One million species are at risk of extinction, UN report says
According to a new UN report, one million species are at risk of extinction. That equates to one in four species.
The report, written by the Intergovernmental Science Policy Platform on Biodiversity and Ecosystem Services (IPBES) will be released later this year, but the executive summary, published last month, provides incredible insights into the plight of the planet and all of her inhabitants.
Kai Chan, coordinating lead author from University of British Columbia, Vancouver, commented,
“No previous assessment has considered at this scale the simultaneous challenge of protecting nature, maintaining water, feeding the planet, supplying energy, while mitigating climate change ... this is the most exhaustive report to have ever done that.”
The facts from the executive summary are startling. The explosion of the human population, coupled with increased resource use, land development, ocean mineral exploration, consumption of animal products, and pollution is reducing the wild parts of the planet, decimating wild species’ populations, and increasing food instability.
Species extinction has accelerated over the past 40 years, decreasing biodiversity. Nearly 700 species of vertebrates have already been wiped out in the past 500 years.
The widespread reductions of populations and local extinctions indicates that many species are unable to evolve or address the rapid pace of climate change through behavioral changes.
Their survival depends on their ability to disperse in order to identify suitable climatic conditions.
However, these new migratory routes and dispersal patterns, coupled with the introduction of invasive species, can have significant impacts upon biodiversity and are key drivers of extinction.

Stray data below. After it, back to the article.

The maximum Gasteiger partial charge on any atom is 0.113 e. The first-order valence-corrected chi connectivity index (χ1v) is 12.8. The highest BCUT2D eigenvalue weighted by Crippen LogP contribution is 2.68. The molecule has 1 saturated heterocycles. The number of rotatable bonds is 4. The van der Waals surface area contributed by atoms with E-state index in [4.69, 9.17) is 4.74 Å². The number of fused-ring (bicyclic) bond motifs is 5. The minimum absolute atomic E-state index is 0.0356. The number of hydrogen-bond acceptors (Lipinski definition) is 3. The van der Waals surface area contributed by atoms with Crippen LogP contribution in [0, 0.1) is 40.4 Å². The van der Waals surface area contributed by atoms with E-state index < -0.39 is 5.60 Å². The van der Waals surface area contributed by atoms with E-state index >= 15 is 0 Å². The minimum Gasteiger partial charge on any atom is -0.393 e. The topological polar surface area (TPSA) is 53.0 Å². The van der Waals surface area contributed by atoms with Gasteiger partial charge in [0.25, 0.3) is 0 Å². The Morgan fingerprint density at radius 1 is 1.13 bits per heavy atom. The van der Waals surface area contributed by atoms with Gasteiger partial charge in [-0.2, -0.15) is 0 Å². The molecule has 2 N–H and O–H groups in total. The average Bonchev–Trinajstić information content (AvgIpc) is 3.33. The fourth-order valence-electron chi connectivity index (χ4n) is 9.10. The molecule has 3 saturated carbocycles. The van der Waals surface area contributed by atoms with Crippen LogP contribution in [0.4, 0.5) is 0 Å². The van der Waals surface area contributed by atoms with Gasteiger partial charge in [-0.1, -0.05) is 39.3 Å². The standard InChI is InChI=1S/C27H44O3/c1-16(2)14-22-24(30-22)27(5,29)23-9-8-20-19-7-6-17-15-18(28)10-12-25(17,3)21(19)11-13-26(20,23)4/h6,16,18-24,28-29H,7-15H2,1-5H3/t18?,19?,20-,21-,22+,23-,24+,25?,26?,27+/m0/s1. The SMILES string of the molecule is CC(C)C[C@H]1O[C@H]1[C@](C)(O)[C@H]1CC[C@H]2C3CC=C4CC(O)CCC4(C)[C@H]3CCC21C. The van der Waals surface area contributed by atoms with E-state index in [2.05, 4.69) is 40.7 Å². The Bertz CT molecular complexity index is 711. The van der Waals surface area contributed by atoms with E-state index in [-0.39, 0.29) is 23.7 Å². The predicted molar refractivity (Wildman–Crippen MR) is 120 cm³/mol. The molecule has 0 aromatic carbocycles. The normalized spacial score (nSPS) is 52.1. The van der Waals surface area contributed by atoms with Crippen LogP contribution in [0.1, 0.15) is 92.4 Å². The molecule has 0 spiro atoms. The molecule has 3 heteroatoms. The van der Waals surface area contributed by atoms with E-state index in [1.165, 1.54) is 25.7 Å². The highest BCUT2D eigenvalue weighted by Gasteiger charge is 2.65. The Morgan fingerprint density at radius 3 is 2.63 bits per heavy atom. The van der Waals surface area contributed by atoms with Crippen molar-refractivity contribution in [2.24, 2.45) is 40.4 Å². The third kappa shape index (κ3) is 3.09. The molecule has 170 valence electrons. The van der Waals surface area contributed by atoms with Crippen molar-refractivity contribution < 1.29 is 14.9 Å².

Further exacerbating the decline of biodiversity is the destruction of wild lands. Wetlands and tropical rainforests are disappearing – an estimated 100 million hectares in less than 30 years.
Urban areas have more than doubled since 1992. Approximately 25% of global greenhouse gas emissions come from land clearing, crop production, and use of fertilizers.
Animal agriculture accounts for 75% of this total.
Since 1980, the average per capita consumption of plants, animals, fossil fuels, ores, and construction materials rose by 15%. Human consumption has resulted in the doubling of greenhouse gas emissions, a 0.7-degree Celsius increase in global temperatures, and a tenfold increase in plastic pollution in the oceans.
The global assessment found that, if temperatures increase by 2 degrees Celsius, 5% of species are at risk of climate-driven extinction.
This figure leaps to 16% of species if the planet warms by 4.3 degrees Celsius.
Now, more than ever, our work is crucial to prevent species extinction – be they non-human animals, humans, or plants. A multipronged approach is necessary.
Only with collective, focused, and persistent efforts will we be able to stem the tide of destruction.